“It is to be presumed that the jury followed the court's [curative] instructions unless the contrary appears. ․ We have repeatedly acknowledged, in cases tried to a jury, that curative instructions can overcome the erroneous effect of statements that a jury should not have heard․ Because curative instructions often remedy the prejudicial impact of inadmissible evidence ․ [w]e have always given great weight to such instructions in assessing claimed errors․ Thus, [a] jury is normally presumed to disregard inadmissible evidence brought to its attention unless there is an overwhelming probability that the jury will not follow the trial court's instructions and a strong likelihood that the inadmissible evidence was devastating to the defendant.” (Citations omitted; internal quotation marks omitted.) State v. McIntyre, 250 Conn. 526, 533-34, 737 A.2d 392 (1999).
In the present case, the curative instruction given by the court removed any prejudice that resulted from the court's comment regarding “trustworthiness.” We conclude, therefore, that the habeas court did not abuse its discretion in denying the petitioner's petition for certification to appeal the denial of his writ of habeas corpus with respect to this issue.
The petitioner next argues that his counsel was ineffective in failing to object to the prosecutor's statement as to his personal knowledge of the “truth.” Specifically, the petitioner claims that, during his criminal trial, the prosecutor committed misconduct by bolstering Vasquez' testimony and that Hopkins improperly failed to object. We are not persuaded.
The following additional facts are necessary for the resolution of this claim. During direct examination, the prosecutor questioned Vasquez regarding the written plea agreement that he had entered into with the federal government, which required him to testify truthfully at the petitioner's criminal trial in exchange for the possibility of a reduced sentence in a pending federal criminal matter. Hopkins objected to the introduction into evidence of the plea agreement, arguing that it was irrelevant. During a colloquy in the presence of the jury, the prosecutor stated that he “knew that Vasquez would testify truthfully based on [his] personal knowledge gained from working on the case.” During this exchange, the court questioned the prosecutor's claims of personal knowledge on two separate occasions. First, the court stated, “I don't know what this would prove [about Vasquez'] truthfulness. The truth of this witness, if he's truthful at all, will be decided by the jury, not this. Who knows the truth? Do you? I don't.” The court continued: “[W]ell, you do the best you can and put on the evidence on what you believe is relevant, but I don't think you can vouch for the credibility of it․ I'll sustain the objection and strike the [evidence regarding the plea agreement.] The jury will decide this.”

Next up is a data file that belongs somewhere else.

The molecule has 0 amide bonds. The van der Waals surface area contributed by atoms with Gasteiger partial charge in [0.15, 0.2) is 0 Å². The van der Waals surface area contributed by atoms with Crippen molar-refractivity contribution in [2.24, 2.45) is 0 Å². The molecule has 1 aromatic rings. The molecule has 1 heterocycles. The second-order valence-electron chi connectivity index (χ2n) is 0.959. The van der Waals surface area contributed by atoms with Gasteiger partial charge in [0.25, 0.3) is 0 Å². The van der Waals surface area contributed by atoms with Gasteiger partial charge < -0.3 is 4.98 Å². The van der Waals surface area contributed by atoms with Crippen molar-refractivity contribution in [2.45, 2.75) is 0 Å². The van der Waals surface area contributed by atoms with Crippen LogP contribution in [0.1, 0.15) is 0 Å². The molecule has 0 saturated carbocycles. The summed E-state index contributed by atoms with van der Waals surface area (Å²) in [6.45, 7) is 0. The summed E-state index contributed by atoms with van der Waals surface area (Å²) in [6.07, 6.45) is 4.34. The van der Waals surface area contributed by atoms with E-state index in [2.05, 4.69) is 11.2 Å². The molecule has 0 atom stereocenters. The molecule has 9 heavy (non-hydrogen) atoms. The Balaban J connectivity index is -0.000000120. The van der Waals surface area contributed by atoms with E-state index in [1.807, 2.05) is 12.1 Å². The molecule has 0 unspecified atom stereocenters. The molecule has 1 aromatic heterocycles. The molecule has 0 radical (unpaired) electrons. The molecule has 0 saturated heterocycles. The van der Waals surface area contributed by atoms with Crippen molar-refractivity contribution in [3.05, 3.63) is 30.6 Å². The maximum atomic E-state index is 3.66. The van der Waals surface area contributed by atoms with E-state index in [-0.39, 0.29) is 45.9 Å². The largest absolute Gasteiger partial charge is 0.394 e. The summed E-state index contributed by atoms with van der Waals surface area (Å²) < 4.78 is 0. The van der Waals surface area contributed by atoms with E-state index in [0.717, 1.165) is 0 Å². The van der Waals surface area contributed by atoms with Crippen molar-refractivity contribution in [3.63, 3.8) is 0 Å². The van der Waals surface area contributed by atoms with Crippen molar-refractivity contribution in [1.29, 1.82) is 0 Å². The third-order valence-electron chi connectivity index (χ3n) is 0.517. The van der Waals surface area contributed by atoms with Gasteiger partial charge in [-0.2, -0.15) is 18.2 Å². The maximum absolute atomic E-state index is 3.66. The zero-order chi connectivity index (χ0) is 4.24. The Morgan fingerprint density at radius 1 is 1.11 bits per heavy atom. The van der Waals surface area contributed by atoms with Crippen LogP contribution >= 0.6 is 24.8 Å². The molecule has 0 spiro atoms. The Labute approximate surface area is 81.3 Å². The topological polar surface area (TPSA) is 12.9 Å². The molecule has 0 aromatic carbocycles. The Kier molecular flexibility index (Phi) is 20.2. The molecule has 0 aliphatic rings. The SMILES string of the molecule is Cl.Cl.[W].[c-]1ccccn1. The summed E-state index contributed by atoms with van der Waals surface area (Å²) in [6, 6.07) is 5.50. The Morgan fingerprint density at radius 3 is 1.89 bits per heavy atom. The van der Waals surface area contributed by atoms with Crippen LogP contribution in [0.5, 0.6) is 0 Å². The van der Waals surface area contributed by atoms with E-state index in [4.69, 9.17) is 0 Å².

Hopkins testified during the habeas proceeding that he did not object to the court's ruling because the court was “belittling” the prosecutor's assumptions regarding the truthfulness of the witness and he found this to be “helpful rather than hurtful.” This clearly was a strategic decision made by Hopkins and we agree with the habeas court that it falls well within the broad range of reasonable professional assistance. See Woods v. Commissioner of Correction, supra, 85 Conn.App. at 549-50, 857 A.2d 986.
The petitioner next argues that his counsel was ineffective in failing to object to an improper jury instruction regarding accomplice liability. Specifically, he contends that when the court charged the jury, it improperly stated that there was evidence of a criminal conspiracy at the location where the victim was shot, and that Hopkins' failure to object to the instruction resulted in this court's refusal to address this issue on direct appeal. See State v. Bond, supra, 49 Conn.App. at 191-92, 713 A.2d 906.4